Study Reveals Earth Heading Towards Sixth Mass Extinction

First Posted: Jul 25, 2014 06:16 AM EDT

The rapid decline of animals is contributing to what appears as the early days of the planet's sixth mass extinction event, a new study reveals.

The current biodiversity of the planet is the highest in the history of life. But, it may be reaching a tipping point. Over 320 terrestrial vertebrates have gone extinct since 1500. The existing species show an average decline of 25 percent.

Sadly, the cause of the current die-off is human activity and not natural planetary transformation or catastrophic asteroid strike that caused mass extinction earlier.  Nearly 16-33 percent of the vertebrate species are assumed to be globally endangered.

The highest rate of decline is experienced by megafauna including elephants, rhinoceroses, polar bears and countless other species worldwide. According to the researchers, the rate at which these species are declining matches the previous extinction events.

"Larger animals tend to have lower population growth rates and produce fewer offspring. They need larger habitat areas to maintain viable populations. Their size and meat mass make them easier and more attractive hunting targets for humans. Although these species represent a relatively low percentage of the animals at risk, their loss would have trickle-down effects that could shake the stability of other species and, in some cases, even human health," researchers explain.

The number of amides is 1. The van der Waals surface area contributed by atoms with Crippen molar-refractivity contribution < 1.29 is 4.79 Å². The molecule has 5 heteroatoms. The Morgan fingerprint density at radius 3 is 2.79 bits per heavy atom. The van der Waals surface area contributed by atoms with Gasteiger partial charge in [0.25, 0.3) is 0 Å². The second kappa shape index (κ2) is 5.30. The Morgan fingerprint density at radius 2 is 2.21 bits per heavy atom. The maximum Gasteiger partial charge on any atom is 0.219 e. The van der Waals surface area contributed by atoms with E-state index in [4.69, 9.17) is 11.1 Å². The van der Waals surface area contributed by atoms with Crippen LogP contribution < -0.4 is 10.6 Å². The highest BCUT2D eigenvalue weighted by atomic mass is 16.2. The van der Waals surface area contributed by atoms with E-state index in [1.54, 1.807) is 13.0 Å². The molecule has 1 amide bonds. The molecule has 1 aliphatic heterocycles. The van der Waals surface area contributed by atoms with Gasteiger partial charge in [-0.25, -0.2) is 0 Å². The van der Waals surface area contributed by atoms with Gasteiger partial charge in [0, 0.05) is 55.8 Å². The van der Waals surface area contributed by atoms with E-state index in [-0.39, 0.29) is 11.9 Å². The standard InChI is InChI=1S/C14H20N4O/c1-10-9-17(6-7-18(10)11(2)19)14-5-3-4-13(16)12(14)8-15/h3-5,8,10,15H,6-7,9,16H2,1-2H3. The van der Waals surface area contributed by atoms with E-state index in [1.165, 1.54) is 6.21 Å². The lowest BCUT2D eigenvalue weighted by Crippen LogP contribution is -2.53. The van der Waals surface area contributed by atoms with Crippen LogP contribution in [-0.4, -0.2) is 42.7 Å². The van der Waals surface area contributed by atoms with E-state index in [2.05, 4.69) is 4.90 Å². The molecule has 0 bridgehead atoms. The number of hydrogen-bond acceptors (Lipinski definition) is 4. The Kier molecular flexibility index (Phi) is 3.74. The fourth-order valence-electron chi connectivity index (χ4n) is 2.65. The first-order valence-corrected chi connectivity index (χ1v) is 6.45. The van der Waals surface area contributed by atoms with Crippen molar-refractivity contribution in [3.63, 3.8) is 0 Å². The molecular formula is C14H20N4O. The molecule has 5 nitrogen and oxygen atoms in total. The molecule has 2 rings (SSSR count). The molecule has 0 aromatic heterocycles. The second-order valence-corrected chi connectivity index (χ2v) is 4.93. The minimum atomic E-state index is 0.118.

Experiments conducted earlier focused on how the ecosystem reacts to the removal of its largest species. The experiments conducted in isolated areas of land from megafauna like zebras, giraffes and elephants revealed that the regions will be overwhelmed with rodents. As the number of rodents double, the rate of disease-carrying ectoparasites also increase.

"Where human density is high, you get high rates of defaunation, high incidence of rodents, and thus high levels of pathogens, which increases the risks of disease transmission," said Dirzo, who is also a senior fellow at the Stanford Woods Institute for the Environment. "Who would have thought that just defaunation would have all these dramatic consequences? But it can be a vicious circle."

In the past 35 years, there was a two-fold increase in human population and simultaneously there was a 45 percent drop in invertebrate animals. Among larger animals, it is loss of habitat and disruption in global climate that causes a decline.

Although the solution to this crisis is complicated, the researchers believe that reducing rates of habitat change and overexploitation may help lower the rate of decline.

"We tend to think about extinction as loss of a species from the face of Earth, and that's very important, but there's a loss of critical ecosystem functioning in which animals play a central role that we need to pay attention to as well," Dirzo said. 

The finding was documented in the journal Science.

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